Women get busy the moment their pregnancy tests read positive. There is a barrage of tests, diets to be observed and baby’s room to be decorated. Once baby arrives, free time becomes precious. This column seeks to bring some order to one’s life after baby arrives and life’s distractions and to-do’s multiply and unfold before our eyes.
Early Life: Breastfeeding Bliss
One of the best ways a new mum can spend her time more efficiently is to breastfeed. Nursing can make life simpler because, after, albeit, intensive few months of constant feeding, mum and baby establish a rhythm, which comes at about five months or earlier. This rhythm frees you to take care of the essentials: take a shower, prepare dinner, nail the bills – or just plan your day. This rhythm equates to being on a schedule, which helps you maximize your time. Baby feeds, then rests, and then you can rest too, or choose to do a task. As baby grows, the rhythm is further defined; you introduce solid foods and nursing becomes a side line. Another time saver: you’ll never have to buy costly formula or be afraid you’ll run out. And breastfed babies are healthier overall. So what is, in the beginning, a way to economize on time by establishing a rhythm and a schedule, becomes the healthiest way to raise a child.
Power Break: Time to Clear Your Head
To help you power through your day more efficiently, you may need a break at night. Set aside a night every week or two with friends. Keeping this option open will help you feel less like a busy mum and more a part of a community.
After-school Programs: Down Time for You
To manage after school time more efficiently, mums have more choices than ever to enrol their children in after-school programs (Think: The Boys and Girls Club). Programs, like these, give mums a respite from their busy day and provide an excellent setting for early socialization. In some cases, children can even walk to the programs or buses are provided for them.
The Playdate Exchange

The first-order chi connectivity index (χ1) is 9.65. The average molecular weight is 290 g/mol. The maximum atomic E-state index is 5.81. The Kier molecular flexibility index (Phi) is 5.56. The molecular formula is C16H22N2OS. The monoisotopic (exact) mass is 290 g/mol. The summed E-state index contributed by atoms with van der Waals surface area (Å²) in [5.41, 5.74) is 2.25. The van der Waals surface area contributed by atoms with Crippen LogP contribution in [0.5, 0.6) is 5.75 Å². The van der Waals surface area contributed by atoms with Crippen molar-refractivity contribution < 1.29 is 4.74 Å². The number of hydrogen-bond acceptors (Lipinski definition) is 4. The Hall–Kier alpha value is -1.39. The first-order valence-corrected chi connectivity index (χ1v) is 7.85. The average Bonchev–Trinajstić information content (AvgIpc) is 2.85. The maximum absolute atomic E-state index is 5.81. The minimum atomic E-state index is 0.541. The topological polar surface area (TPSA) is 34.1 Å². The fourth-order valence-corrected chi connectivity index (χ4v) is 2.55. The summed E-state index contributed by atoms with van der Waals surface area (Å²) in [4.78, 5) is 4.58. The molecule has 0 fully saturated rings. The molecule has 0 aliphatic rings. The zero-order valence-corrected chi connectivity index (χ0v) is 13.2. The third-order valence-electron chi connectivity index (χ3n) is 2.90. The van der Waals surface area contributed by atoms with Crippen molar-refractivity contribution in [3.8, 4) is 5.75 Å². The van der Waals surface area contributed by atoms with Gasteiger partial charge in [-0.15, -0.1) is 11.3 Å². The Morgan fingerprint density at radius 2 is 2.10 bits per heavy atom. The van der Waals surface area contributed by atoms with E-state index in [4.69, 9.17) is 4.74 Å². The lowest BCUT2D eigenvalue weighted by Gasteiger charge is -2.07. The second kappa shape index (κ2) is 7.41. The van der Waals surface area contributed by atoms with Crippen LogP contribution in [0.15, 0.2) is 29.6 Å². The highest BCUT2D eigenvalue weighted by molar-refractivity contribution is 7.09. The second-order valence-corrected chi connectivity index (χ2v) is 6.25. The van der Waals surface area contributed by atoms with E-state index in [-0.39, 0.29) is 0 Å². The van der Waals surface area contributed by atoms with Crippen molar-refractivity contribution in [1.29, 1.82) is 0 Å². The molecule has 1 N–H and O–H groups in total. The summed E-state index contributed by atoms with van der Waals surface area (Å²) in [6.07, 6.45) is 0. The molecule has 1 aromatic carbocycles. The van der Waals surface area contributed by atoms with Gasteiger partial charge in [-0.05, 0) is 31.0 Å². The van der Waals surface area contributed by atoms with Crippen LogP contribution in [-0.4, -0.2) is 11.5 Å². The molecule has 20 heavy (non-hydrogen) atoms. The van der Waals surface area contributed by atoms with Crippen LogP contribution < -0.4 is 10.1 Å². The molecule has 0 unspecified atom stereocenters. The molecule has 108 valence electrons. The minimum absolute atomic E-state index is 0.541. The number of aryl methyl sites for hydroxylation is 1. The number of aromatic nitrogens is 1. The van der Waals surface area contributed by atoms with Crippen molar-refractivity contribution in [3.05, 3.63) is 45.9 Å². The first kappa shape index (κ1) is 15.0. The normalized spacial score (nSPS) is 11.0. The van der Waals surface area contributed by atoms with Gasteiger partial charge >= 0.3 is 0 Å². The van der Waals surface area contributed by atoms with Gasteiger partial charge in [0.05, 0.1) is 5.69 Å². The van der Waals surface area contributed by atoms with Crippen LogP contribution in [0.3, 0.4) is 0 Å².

Playdates can also give you a much-needed break to do what you need to do. Dropping off your child for a two-hour playdate after school can be a welcome respite. And you can reciprocate when you are less overwhelmed.
Learning to Study: Productive Time – for You and Your Child
Before you know it, your child will be in first grade and will be introduced to daily homework. Try not to think of this as being a busy time; it’s productive time – the time when you and your child will accomplish a lot together. While this period can be felt like a more complex time, because the child needs your intellectual attention to be successful at an early age, there’s an easy and sensible way to approach it to maximize your time: Immediately after school, with a snack by his side, sit next to your child at the dining room table. Bring your checkbook to do your bills, or your own work. This move is good for two reasons: One, it models “stamina”; your child sees you working so s/he is more inclined to learn how to sit and work, too. And it actually gets some of your work off your plate so you are less busy overall.
Prepare at Night for the Morning
Help your child choose what to wear the night before, and your mornings should go more smoothly. It’s the same with the backpack: Make sure it’s packed with the evening’s homework, so the only thing left is to slip in lunch.
The College Applications Process
One of the most challenging times in your child’s life will be the admissions process. You can use your time efficiently by taking your child on the school tour, but to free up your time, hire someone to help your child do the applications if he cannot manage himself. This will free up literally hundreds of hours.
*This post is a collaboration. Paula is young mommy and successful freelance writer at http://homeworkcenter.net/. In addition, she is writing, reading, and healthy lifestyle addicted. You are welcome to follow her on Facebook or Twitter*